John Calvin Stevens

John Calvin Stevens

Architect
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John Calvin Stevens

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John Calvin Stevens (October 8, 1855 – January 25, 1940) was an American architect who worked in two related styles — the Shingle Style, in which he was a major innovator, and the Colonial Revival style, which dominated national domestic architecture for the first half of the 20th century. He designed more than 1,000 buildings in the state of Maine.

Life and career

He was the son of Maria Wingate and Leander Stevens, a cabinet maker and builder of fancy carriages. He was born in Boston, Massachusetts, but at the age of two moved with his family to Portland, Maine.

Stevens wanted to study architecture at the Massachusetts Institute of Technology, but lacked the money to attend. Instead, he apprenticed in the Portland office of architect Francis H. Fassett, who in 1880 made him a junior partner to open the firm's new Boston office. Another architect working in the same building was William Ralph Emerson, whose historicist aesthetic in the Queen Anne Style had a profound effect on him.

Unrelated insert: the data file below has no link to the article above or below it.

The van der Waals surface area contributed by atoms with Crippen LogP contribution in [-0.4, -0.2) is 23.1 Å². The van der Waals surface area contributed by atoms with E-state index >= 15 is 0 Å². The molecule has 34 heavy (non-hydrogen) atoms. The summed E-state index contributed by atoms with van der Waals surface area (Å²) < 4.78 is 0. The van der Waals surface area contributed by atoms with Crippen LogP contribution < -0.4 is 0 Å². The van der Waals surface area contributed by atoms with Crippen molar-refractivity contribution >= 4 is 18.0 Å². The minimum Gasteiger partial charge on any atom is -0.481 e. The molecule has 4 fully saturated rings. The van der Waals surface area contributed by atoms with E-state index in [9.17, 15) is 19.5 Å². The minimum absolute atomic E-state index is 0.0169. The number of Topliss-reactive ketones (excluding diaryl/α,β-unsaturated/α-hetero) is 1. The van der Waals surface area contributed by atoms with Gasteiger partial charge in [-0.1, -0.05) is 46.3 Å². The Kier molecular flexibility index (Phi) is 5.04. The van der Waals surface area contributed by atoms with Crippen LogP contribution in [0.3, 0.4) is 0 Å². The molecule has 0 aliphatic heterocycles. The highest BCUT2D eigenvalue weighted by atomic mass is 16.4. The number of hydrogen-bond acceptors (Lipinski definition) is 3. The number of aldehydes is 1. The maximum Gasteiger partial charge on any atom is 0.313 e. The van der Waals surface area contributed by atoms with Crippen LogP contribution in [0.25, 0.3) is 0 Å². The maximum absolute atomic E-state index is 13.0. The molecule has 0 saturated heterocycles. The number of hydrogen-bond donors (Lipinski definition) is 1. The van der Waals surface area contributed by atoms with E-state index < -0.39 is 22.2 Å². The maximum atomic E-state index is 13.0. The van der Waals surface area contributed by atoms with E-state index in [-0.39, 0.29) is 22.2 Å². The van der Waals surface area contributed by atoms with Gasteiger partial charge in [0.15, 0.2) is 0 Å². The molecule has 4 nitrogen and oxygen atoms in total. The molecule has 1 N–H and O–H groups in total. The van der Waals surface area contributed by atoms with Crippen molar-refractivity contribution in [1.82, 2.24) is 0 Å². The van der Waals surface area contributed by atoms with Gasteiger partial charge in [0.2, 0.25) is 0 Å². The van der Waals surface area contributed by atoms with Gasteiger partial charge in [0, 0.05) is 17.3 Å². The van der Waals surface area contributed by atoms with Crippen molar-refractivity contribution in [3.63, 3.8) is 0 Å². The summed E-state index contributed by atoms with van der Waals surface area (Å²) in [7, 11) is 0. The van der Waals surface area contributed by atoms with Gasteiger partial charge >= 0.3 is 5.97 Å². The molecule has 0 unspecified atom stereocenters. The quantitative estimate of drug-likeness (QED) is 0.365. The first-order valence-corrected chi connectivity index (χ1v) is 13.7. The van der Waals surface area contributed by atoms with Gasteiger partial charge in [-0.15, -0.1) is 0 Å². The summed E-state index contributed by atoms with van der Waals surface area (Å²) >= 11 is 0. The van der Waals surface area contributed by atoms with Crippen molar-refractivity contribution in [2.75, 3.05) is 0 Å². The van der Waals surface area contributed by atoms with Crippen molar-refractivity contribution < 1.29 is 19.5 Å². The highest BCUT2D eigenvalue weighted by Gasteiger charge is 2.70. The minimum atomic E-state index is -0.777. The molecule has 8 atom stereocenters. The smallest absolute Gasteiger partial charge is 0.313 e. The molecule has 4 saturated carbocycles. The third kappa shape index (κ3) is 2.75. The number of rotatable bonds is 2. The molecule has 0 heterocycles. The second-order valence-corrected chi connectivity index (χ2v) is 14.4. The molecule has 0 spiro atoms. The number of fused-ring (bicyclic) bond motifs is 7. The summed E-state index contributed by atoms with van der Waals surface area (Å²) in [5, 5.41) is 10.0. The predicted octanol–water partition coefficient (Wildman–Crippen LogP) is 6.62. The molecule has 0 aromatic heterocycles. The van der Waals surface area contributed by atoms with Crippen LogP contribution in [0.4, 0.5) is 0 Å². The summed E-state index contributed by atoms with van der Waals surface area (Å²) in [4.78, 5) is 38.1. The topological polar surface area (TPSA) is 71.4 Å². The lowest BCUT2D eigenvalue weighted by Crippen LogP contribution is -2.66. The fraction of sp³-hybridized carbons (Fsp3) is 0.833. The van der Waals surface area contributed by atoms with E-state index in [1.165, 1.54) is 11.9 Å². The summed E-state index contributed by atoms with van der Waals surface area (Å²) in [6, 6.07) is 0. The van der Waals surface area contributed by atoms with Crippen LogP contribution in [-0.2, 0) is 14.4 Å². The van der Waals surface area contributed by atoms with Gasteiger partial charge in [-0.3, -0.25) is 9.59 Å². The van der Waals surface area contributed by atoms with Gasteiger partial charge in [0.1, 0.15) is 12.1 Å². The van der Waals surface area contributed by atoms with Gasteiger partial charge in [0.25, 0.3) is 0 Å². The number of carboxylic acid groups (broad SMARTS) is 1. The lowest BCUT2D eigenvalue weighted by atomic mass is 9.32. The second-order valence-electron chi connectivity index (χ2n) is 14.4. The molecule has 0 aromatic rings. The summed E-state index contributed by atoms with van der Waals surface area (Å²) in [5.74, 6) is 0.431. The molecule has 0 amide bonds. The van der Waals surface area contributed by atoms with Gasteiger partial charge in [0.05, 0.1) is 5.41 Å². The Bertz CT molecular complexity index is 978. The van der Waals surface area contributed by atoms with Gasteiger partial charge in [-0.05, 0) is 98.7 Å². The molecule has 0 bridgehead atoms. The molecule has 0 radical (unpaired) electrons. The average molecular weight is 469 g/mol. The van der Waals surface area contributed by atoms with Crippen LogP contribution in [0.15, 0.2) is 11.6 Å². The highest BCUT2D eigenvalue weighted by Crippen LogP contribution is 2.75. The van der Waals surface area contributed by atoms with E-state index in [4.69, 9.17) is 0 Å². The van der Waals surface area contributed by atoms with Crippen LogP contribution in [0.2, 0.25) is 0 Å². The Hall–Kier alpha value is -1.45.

In 1877, he married Martha Louise Waldron, who bore him four children. Stevens opened his own office at Portland in 1884. In 1888 he formed a partnership with Albert Winslow Cobb, who wrote the text and Stevens provided the illustrations for an early study of the Shingle Style: Examples of American Domestic Architecture (1889). Some sources list the firm as Cobb & Stevens, and others as Stevens & Cobb, but the partnership was...
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